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Review: The Cosmic Cocktail

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The Cosmic Cocktail: Three Parts Dark Matter
by Katherine Freese
Princeton Univ. Press, 2014
hardcover, 272 pp., illus.
ISBN 978-0-691-15335-3

This week, astronomers will gather in Boston for the 224th meeting of the American Astronomical Society (AAS). While the annual January AAS meetings are sometimes called the “Super Bowl of astronomy” given their size and proximity to the NFL playoffs, the June meetings are somewhat smaller but still significant: the Stanley Cup of astronomy, perhaps. The next several days will feature news on topics ranging from the Sun to the search for extrasolar planets to studies of the distant universe.

And, certainly, two of the biggest mysteries in astronomy—dark matter and dark energy—will play supporting roles in the conference’s events, including a plenary session Monday by David Spergel of Princeton on dark energy research. There’s unlikely to be any major breakthroughs at the conference in understanding these mysterious items that comprise most of the universe, perhaps because, as astrophysicist Katherine Freese describes in her new book The Cosmic Cocktail, scientists have been making slow progress on these mysteries for decades.

Freese suggests in the book that “any time now, the question of the dark matter may be answered” by any one of the wide range of experimental approaches.

The front matter of The Cosmic Cocktail includes a recipe for this whimsical cocktail: three ounces of dark matter, seven ounces of dark energy, and a smattering of ordinary matter and energy that totals a little more than half an ounce. (Directions: “Shaken, not stirred.”) The point of this is to demonstrate that the bulk of what constitutes the universe—whose existence is known based on the effects we observe—remains a mystery to astronomers today.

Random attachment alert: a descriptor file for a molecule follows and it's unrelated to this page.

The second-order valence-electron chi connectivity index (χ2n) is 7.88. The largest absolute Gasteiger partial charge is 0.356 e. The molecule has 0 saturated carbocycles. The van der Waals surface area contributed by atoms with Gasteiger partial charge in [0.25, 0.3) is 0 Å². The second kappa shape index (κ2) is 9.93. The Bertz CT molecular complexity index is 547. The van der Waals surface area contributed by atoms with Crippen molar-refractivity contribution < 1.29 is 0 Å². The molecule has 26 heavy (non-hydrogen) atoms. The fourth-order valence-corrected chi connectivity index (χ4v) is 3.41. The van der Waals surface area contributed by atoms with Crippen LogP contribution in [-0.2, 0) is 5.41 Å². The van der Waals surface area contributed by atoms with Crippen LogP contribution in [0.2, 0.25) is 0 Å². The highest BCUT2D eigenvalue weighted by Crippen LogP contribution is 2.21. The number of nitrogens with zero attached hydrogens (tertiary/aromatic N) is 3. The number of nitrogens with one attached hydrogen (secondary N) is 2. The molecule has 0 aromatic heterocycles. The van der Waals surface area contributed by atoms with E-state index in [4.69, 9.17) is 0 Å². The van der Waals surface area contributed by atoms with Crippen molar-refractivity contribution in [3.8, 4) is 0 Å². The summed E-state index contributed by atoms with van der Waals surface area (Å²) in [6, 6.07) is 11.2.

Freese, who has spent much of her career studying dark matter, devotes much of the book on the quest to identify dark matter. It’s a search that has brought together astrophysics and particle physics (sometimes called particle astrophysics or astroparticle physics) to find the particle massive enough to account for the dark matter indirectly observed to surround galaxies, yet whose other characteristics render it effectively invisible. It’s a search for such particles, called weakly interacting massive particles (WIMPs), that has led to experiments both buried deep within the Earth and located in space, such as the Alpha Magnetic Spectrometer on the International Space Station (see “Shining light on dark matter”, The Space Review, February 24, 2014).

Freese’s extensive research in this field, and her familiarity with many of the other key researchers in dark matter, helps give The Cosmic Cocktail a human touch: she sprinkles into the book anecdotes from her own career and meetings with other scientists throughout. However, the focus here is on the science, and she dives into both the science of dark matter and the efforts to attempt to identify it. That can make the book at times a little dense, weighed down with the acronyms of various experiments or the intricacies of supersymmetry. It’s not a book to skim, but it is one that can give the educated layperson a thorough introduction to the science of dark matter.

Although dark energy makes up most of the book’s titular cocktail, it is not the primary constituent of the book itself, getting just the book’s final chapter: a quick summary of the observational evidence of its existence and potential explanations of what it could be. At the end of the book, she’s skeptical that the mystery of dark energy will be resolved any time soon. On dark matter, though, she’s more optimistic, suggesting that “any time now, the question of the dark matter may be answered” by any one of the wide range of experimental approaches. That will certainly give astronomers plenty to talk about at many conferences to come.